• Slope index of inequality for people in households in receipt of
means-tested benefits
• Lancashire 2012
Context – economic downturn, recession,
austerity – uneven growth
Fair Society: Healthy Lives: some areas for concern
A. Give every child the best start in life
- Funding issues, child poverty
B. Enable all children, young people and adults to maximise their
capabilities and have control over their lives
- Skills training, NEETS, whole school approaches
C. Create fair employment and good work for all
- Youth unemployment, contract workers, insecure employment,
involuntary part-time working, ALMP policies
D. Ensure healthy standard of living for all
- Minimum income standard, minimum wages, benefit caps
E. Create and develop healthy and sustainable places and
communities
- Green policies, social isolation, housing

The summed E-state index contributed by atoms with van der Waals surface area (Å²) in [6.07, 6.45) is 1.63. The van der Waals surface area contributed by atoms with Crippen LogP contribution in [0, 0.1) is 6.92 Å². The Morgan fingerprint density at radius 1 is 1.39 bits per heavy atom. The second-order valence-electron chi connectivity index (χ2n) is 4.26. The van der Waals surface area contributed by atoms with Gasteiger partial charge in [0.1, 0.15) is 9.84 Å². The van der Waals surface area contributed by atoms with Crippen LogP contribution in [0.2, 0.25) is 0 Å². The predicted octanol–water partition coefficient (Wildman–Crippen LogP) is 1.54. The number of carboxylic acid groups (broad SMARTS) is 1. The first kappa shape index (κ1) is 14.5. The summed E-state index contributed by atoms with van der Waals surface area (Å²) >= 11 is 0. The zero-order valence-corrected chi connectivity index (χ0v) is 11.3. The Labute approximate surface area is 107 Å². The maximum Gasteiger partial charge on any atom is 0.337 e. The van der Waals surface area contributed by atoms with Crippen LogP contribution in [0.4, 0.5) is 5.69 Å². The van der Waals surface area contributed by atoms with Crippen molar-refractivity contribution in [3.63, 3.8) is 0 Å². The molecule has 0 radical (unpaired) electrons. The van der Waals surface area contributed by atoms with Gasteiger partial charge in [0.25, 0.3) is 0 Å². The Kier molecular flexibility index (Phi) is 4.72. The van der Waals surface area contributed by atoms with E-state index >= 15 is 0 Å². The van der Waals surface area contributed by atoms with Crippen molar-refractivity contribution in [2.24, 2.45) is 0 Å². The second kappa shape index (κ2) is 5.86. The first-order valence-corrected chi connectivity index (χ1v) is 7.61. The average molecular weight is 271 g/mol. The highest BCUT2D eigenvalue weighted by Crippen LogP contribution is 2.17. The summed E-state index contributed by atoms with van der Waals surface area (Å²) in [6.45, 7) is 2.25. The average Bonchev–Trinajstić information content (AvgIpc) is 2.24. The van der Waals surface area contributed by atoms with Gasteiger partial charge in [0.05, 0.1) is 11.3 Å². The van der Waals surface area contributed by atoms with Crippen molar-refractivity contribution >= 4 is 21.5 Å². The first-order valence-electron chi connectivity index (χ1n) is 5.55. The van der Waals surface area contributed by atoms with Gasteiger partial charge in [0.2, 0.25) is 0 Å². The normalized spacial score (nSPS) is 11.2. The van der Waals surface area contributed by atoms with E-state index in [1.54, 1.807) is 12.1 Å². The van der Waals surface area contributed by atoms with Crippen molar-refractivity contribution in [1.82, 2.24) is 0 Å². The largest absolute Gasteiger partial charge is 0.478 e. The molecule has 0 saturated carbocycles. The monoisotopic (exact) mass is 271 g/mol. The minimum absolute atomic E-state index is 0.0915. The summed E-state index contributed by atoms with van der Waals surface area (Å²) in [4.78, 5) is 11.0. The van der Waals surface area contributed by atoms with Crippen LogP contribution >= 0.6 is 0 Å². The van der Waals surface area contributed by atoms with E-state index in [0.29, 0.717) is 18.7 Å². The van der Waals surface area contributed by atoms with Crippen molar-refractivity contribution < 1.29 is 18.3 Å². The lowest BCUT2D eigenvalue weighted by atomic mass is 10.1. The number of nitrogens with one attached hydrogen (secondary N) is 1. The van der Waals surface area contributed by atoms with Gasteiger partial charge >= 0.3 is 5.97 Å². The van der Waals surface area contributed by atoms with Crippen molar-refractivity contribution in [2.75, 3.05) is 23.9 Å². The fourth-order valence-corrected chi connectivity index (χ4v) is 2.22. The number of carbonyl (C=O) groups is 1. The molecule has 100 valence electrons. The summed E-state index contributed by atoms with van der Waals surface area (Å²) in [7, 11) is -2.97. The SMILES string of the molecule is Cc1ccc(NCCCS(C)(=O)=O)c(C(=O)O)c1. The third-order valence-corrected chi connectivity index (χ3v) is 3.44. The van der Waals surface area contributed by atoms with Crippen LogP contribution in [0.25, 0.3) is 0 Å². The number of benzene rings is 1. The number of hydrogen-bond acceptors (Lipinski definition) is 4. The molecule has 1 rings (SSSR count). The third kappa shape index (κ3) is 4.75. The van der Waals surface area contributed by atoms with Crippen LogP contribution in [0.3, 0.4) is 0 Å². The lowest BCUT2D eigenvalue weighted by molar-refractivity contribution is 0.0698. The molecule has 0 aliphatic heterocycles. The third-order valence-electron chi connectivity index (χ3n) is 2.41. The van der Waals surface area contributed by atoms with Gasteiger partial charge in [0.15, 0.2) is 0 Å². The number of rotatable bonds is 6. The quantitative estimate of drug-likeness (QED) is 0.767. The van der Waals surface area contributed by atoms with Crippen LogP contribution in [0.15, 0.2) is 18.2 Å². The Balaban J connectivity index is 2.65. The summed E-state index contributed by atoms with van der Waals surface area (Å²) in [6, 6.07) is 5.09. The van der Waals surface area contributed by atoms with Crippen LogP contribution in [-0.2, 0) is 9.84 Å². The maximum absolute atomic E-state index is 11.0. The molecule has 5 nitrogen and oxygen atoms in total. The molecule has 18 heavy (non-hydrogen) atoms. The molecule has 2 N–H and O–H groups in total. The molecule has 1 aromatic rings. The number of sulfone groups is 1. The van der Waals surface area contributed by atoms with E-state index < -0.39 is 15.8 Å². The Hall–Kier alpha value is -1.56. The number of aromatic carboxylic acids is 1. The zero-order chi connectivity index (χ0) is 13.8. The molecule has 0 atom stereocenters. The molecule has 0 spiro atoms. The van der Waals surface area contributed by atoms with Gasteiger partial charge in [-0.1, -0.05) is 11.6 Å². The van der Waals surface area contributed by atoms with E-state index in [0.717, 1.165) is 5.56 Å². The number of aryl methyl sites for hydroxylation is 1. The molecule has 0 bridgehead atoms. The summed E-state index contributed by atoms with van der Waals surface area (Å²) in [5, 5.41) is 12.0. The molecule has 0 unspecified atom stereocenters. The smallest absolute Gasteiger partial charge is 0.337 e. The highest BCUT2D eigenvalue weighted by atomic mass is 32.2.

F. Strengthen the role and impact of ill health prevention
- Cost inflation, resource allocation, demographic pressures
• Report on impact of demographic
change, recession and welfare
reform on health inequalities in
London and production of indicators
to monitor and measure impact.
Evidence from previous economic downturns
suggests that population health will be affected:
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More suicides and attempted suicides; possibly more
homicides and domestic violence
Fewer road traffic fatalities
An increase in mental health problems, including
depression, anxiety and lower levels of wellbeing
Worse infectious disease outcomes such as TB +
HIV
Negative longer-term mortality effects
Health inequalities are likely to widen
Recession indicators
• Piloted in 4 boroughs in London
• Report and analysis
www.instituteofhealthequity.org/projects/indicatorset-the-impact-of-the-economic-downturn-andpolicy-changes-on-health-inequalities-in-london
4 Domains
EMPLOYMENT
INCOME AND MIGRATION OF
VULNERABLE FAMILIES
HOUSING
HEALTH AND WELLBEING
Advoacy and persistence
• Lots of it!
Thank you
www.instituteofhealthequity.org